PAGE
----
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I'm using the 'caret' library to to do some cross validation on some trees.

The library provides a function called train, that takes in a named argument "method". Via its ellipsis it's supposed to let other arguments fall through to another function that it calls. This other function (rpart) takes an argument of the same name, "method".

Therefore I want to pass two arguments with the same name... and it's clearly failing. I tried to work around things as shown below but I get the error:

"Error in train.default(x = myx, y = myy, method = "rpart2", preProcess = NULL, : formal argument "method" matched by multiple actual arguments"

any help is much appreciated! thanks!

train.wrapper = function(myx, myy, mytrControl, mytuneLenght, ...){
   result = train(
                        x=myx,
                        y=myy,
                        method="rpart2",
                        preProcess=NULL,
                        ...,
                        weights=NULL,
                        metric="Accuracy",
                        trControl=mytrControl,
                        tuneLength=mytuneLenght

                      )
   return (result)
 }
dtree.train.cv = train.wrapper(training.matrix[,2:1777], 
                               training.matrix[,1], 
                               2, method="class")
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What does 'train' do with the 'method' argument, other than passing it to rpart? –  Matthew Lundberg May 13 '12 at 21:05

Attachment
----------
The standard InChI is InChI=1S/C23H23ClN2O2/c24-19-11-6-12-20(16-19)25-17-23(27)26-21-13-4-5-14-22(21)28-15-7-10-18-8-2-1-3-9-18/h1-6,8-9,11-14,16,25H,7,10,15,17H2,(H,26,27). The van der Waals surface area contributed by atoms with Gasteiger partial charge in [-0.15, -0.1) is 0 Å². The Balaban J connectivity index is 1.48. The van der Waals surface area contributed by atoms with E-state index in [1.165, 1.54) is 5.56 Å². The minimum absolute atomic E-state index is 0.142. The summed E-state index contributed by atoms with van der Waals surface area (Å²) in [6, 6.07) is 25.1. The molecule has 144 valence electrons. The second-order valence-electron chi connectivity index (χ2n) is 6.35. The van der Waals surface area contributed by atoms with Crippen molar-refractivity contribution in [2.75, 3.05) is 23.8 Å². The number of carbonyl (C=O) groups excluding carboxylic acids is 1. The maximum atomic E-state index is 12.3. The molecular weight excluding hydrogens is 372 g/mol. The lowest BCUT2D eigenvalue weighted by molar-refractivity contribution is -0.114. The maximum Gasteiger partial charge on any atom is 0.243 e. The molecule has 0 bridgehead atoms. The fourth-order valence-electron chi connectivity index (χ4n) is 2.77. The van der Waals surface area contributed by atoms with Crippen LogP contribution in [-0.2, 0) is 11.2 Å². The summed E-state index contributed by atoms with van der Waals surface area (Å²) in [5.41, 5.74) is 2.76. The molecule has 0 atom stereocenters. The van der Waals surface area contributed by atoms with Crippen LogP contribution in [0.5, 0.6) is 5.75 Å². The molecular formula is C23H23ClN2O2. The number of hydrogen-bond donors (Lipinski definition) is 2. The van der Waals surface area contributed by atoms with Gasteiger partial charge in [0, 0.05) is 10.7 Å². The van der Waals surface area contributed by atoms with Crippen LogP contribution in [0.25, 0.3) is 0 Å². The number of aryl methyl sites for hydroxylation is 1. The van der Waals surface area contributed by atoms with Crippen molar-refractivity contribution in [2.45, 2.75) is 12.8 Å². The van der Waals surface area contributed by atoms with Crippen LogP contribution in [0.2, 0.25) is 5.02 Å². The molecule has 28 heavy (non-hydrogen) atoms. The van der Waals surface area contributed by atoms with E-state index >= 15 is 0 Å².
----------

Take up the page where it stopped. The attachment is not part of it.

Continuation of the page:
train uses "its" method argument to choose which function to call internally... so above, train would internally call the function "rpart" which has a "method" argument of its own and which I'm trying to get to by passing via train's ellipsis. –  Diego May 13 '12 at 21:25

2 Answers 2

up vote 6 down vote accepted

Here's a mock-up of your problem with a tr (train) function that calls an rp (rpart) function, passing it ...:

rp <- function(method, ...) method
tr <- function(method, ...) rp(...)

# we want to pass 2 to rp:
tr(method=1, method=2) # Error
tr(1, method=2)        # 1, (wrong value!)
tr(method=1, metho=2)  # 2 (Yay!)

What magic is this? And why does the last case actually work?! Well, we need to understand how argument matching works in R. A function f <- function(foo, bar) is said to have formal parameters "foo" and "bar", and the call f(foo=3, ba=13) is said to have (actual) arguments "foo" and "ba".

R first matches all arguments that have exactly the same name as a formal parameter. This is why the first "method" argument gets passed to train. Two identical argument names cause an error.

Then, R matches any argument names that partially matches a (yet unmatched) formal parameter. But if two argument names partially match the same formal parameter, that also causes an error. Also, it only matches formal parameters before .... So formal parameters after ... must be specified using their full names.